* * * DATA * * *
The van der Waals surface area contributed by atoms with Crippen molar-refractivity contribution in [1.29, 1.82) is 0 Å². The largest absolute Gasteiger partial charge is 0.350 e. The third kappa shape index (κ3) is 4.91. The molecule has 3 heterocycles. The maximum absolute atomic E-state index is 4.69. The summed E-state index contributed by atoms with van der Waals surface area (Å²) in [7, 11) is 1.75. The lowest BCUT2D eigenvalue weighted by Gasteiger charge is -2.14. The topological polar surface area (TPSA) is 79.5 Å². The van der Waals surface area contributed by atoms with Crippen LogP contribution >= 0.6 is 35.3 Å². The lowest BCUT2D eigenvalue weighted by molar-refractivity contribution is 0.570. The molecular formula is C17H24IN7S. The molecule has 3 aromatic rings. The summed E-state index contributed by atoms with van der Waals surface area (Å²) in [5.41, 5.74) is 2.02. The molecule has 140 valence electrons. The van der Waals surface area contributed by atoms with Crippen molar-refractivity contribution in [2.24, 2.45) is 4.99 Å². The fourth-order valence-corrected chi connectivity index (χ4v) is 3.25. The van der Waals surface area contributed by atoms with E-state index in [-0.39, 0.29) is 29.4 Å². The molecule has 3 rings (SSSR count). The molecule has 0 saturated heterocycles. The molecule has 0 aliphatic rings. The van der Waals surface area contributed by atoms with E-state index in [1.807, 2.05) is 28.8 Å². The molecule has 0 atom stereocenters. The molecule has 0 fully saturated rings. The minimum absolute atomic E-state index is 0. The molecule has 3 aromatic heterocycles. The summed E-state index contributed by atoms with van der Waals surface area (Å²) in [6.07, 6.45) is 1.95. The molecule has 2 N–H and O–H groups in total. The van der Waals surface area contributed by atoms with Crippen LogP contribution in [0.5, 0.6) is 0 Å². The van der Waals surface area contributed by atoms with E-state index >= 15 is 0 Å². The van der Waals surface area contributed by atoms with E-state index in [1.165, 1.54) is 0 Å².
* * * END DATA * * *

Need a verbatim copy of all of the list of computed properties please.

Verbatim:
The van der Waals surface area contributed by atoms with Crippen molar-refractivity contribution in [1.29, 1.82) is 0 Å². The largest absolute Gasteiger partial charge is 0.350 e. The third kappa shape index (κ3) is 4.91. The molecule has 3 heterocycles. The maximum absolute atomic E-state index is 4.69. The summed E-state index contributed by atoms with van der Waals surface area (Å²) in [7, 11) is 1.75. The lowest BCUT2D eigenvalue weighted by Gasteiger charge is -2.14. The topological polar surface area (TPSA) is 79.5 Å². The van der Waals surface area contributed by atoms with Crippen LogP contribution >= 0.6 is 35.3 Å². The lowest BCUT2D eigenvalue weighted by molar-refractivity contribution is 0.570. The molecular formula is C17H24IN7S. The molecule has 3 aromatic rings. The summed E-state index contributed by atoms with van der Waals surface area (Å²) in [5.41, 5.74) is 2.02. The molecule has 140 valence electrons. The van der Waals surface area contributed by atoms with Crippen molar-refractivity contribution in [2.24, 2.45) is 4.99 Å². The fourth-order valence-corrected chi connectivity index (χ4v) is 3.25. The van der Waals surface area contributed by atoms with E-state index in [-0.39, 0.29) is 29.4 Å². The molecule has 3 rings (SSSR count). The molecule has 0 saturated heterocycles. The molecule has 0 aliphatic rings. The van der Waals surface area contributed by atoms with E-state index in [1.807, 2.05) is 28.8 Å². The molecule has 0 atom stereocenters. The molecule has 0 fully saturated rings. The minimum absolute atomic E-state index is 0. The molecule has 3 aromatic heterocycles. The summed E-state index contributed by atoms with van der Waals surface area (Å²) in [6.07, 6.45) is 1.95. The molecule has 2 N–H and O–H groups in total. The van der Waals surface area contributed by atoms with Crippen LogP contribution in [0.5, 0.6) is 0 Å². The van der Waals surface area contributed by atoms with E-state index >= 15 is 0 Å². The van der Waals surface area contributed by atoms with E-state index in [1.165, 1.54) is 0 Å².